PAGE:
Coloured Black: the life & works of South African photographers: Ernest Cole & Cedric Nunn
This thesis reads the life and works of South African photographers, Ernest Cole (1940-1990) and Cedric Nunn (1957-). Both photographers are differently classified ‘coloured’: Ernest Cole was born Ernest Kole and had himself racially reassigned and Cedric Nunn is a fourth generation descendant of John Dunn, the White Zulu Chief who married forty-nine Zulu wives. Both photographers self-identified as Black during the apartheid period as visual activists. Cole produced the House of Bondage (1967) and Nunn was a founding member of Afrapix, the anti-apartheid photography collective influenced by Cole. Coloured Black suggests that Cole and Nunn deployed coloured as photographic practice in order to visualise racial critique. Apartheid is the ground upon which a genealogical method reads the politics of family in Nunn and Cole’s social documentary. Nunn’s family photography use his blood relations or ‘coloured family’ of Mangete, KwaZulu-Natal to domesticate racism and racial life. Cole photographed domestic workers in suburban Johannesburg during the 1960s, a time in South Africa during which apartheid was at its most visibly domesticated. Black freedom was then hiding in plain sight. The visual life of the family in apartheid terms is worked through Cole’s contact sheets. Apartheid is visualised in Nunn’s family photographs that remember the tension between the biographical and the genealogical within Black South African identity. The photographic medium will be examined as a means of exposing Black intramural surfaces, specifically the critically overlooked relation of difficulty within Black community between ‘the coloured’ and ‘the bantu’. Coloured Black narrates the vulnerabilities bound up in Nunn and Cole’s lives in both personal and archival terms. coloured is viewed through the lens of the photographic archives. How can ‘coloured identities’ be understood in Black terms? What can be made of struggles for appearance? Coloured Black revisits the terms of race and photographic history in the afterlife of apartheid.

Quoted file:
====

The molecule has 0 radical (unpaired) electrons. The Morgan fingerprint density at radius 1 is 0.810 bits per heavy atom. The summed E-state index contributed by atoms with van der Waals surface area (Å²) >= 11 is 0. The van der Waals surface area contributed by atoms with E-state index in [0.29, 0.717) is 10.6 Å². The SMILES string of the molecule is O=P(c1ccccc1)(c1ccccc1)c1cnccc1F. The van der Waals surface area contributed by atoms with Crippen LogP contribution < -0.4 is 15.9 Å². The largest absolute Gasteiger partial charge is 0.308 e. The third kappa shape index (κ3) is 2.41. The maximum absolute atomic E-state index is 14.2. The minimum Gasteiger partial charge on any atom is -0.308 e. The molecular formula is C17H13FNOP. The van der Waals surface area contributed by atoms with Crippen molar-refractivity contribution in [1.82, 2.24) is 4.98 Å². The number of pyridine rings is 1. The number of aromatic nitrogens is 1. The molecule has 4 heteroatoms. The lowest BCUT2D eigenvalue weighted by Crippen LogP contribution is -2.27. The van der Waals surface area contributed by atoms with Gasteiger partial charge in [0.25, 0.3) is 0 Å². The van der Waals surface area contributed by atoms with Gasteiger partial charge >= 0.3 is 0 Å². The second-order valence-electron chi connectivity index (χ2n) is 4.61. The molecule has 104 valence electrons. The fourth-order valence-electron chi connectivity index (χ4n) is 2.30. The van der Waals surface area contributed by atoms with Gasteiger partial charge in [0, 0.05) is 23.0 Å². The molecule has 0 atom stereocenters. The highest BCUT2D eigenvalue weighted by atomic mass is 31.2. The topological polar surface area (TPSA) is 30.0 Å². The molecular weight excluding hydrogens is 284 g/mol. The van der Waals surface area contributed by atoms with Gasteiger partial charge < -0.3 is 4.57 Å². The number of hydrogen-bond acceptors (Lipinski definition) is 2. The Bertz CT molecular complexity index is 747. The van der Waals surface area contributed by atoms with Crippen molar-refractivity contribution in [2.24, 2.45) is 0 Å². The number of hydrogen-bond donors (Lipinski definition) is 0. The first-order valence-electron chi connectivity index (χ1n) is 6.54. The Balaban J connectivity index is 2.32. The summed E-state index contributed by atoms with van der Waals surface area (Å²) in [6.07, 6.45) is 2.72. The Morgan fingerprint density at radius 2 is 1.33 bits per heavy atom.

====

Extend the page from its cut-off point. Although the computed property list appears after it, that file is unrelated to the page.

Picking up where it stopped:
A thesis submitted in fulfilment of the requirements for the degree of Doctor of Philosophy (Art History) to the Faculty of Humanities, University of the Witwatersrand, Johannesburg, 2020